Nestled in the Northern corner of Pittsburgh’s East End is a historical district that home’s a slew of urban farms, innovative restaurants, and a 500 acre park that overlooks Allegheny River.
Highland Park, like many of our city’s neighborhoods, contains historical homes that have become run down and abandoned. In an effort to encourage revitalization, the Highland Park Community Council (HPCC) has brought back a The Highland Park House Tour, an annual event that, after a seven year hiatus, has been brought back to life by the neighborhood’s current committee.
HPCC has been in operation since 1945, making it the oldest neighborhood organization in the city of Pittsburgh. Current President of the HPCC, Monica Watt, says that this event’s aim is “to show that these old houses can be rescued, restored, and reimagined”. Highland Park is a Residential Historic District on the National Register of Historic Places because of its diverse architecture and it’s residents dedication to preservation.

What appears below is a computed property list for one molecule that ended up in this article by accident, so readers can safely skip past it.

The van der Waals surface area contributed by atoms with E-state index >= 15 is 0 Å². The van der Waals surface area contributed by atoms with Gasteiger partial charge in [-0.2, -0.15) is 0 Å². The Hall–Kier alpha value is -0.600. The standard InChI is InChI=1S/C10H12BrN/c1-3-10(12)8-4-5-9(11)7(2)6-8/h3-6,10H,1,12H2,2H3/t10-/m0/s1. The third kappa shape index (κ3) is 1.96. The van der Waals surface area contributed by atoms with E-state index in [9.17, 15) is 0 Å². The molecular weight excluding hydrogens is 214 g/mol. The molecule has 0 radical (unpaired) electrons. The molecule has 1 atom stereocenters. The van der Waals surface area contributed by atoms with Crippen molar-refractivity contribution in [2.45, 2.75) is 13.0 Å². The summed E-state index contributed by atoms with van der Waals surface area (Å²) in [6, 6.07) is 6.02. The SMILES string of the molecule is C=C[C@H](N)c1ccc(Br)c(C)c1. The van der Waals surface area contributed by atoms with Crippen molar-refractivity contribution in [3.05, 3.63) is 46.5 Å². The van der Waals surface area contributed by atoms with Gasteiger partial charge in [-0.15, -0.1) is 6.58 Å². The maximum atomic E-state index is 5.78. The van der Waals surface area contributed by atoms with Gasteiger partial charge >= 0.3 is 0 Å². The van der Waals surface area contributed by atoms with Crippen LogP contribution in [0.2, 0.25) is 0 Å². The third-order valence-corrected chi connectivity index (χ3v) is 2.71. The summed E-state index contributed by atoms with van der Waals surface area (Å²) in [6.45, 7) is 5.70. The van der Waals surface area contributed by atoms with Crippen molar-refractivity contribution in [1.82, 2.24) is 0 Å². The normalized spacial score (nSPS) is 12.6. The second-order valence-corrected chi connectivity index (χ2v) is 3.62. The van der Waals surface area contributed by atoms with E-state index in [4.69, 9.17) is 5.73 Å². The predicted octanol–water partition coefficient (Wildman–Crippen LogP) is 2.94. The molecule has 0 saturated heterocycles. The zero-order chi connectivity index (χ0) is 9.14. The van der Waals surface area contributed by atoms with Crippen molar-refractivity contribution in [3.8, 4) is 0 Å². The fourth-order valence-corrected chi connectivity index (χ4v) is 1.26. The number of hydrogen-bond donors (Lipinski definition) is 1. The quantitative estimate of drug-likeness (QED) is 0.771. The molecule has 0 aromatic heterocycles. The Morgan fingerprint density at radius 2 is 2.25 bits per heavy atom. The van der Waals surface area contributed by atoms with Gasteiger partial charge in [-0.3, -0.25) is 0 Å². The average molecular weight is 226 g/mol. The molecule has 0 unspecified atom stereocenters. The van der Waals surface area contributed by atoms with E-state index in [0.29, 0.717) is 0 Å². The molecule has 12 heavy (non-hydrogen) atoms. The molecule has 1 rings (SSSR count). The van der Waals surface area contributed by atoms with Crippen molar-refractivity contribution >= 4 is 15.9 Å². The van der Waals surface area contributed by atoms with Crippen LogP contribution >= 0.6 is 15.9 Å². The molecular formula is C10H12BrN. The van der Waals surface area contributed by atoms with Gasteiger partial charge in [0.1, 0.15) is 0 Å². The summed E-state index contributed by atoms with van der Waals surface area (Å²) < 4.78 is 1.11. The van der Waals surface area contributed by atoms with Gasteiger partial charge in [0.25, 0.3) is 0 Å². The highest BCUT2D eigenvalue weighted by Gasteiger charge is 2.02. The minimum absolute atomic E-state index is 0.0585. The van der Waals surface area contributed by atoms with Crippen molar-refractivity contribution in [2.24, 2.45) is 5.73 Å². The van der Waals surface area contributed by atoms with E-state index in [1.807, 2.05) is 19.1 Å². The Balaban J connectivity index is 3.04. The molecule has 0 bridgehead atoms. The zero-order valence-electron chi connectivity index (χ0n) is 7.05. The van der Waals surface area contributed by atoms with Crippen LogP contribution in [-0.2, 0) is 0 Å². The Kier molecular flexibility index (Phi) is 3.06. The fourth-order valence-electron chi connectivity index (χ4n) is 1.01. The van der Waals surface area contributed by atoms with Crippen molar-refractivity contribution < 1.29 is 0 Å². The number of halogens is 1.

Our aim is to give proud homeowners the opportunity to… show-off their hard work and vision and give back to the community… -Monica Watt, HPCC President
On May 7th, Highland Park will be welcoming the broader community into their homes for a house tour that highlights century old architecture, lush landscapes, and a peek at what makes this neighborhood thrive; hard work, dedication, and community involvement.
This self-guided tour will begin at St. Andrew’s Episcopal Church on Hampton Street and run from 10am-3pm. While in the neighborhood be sure to visit some of the community’s many attractions including the Highland Park Pool, the Union Project, and the Pittsburgh Zoo & Aquarium. For more information on the Highland Park House Tour visit hpccpgh.org.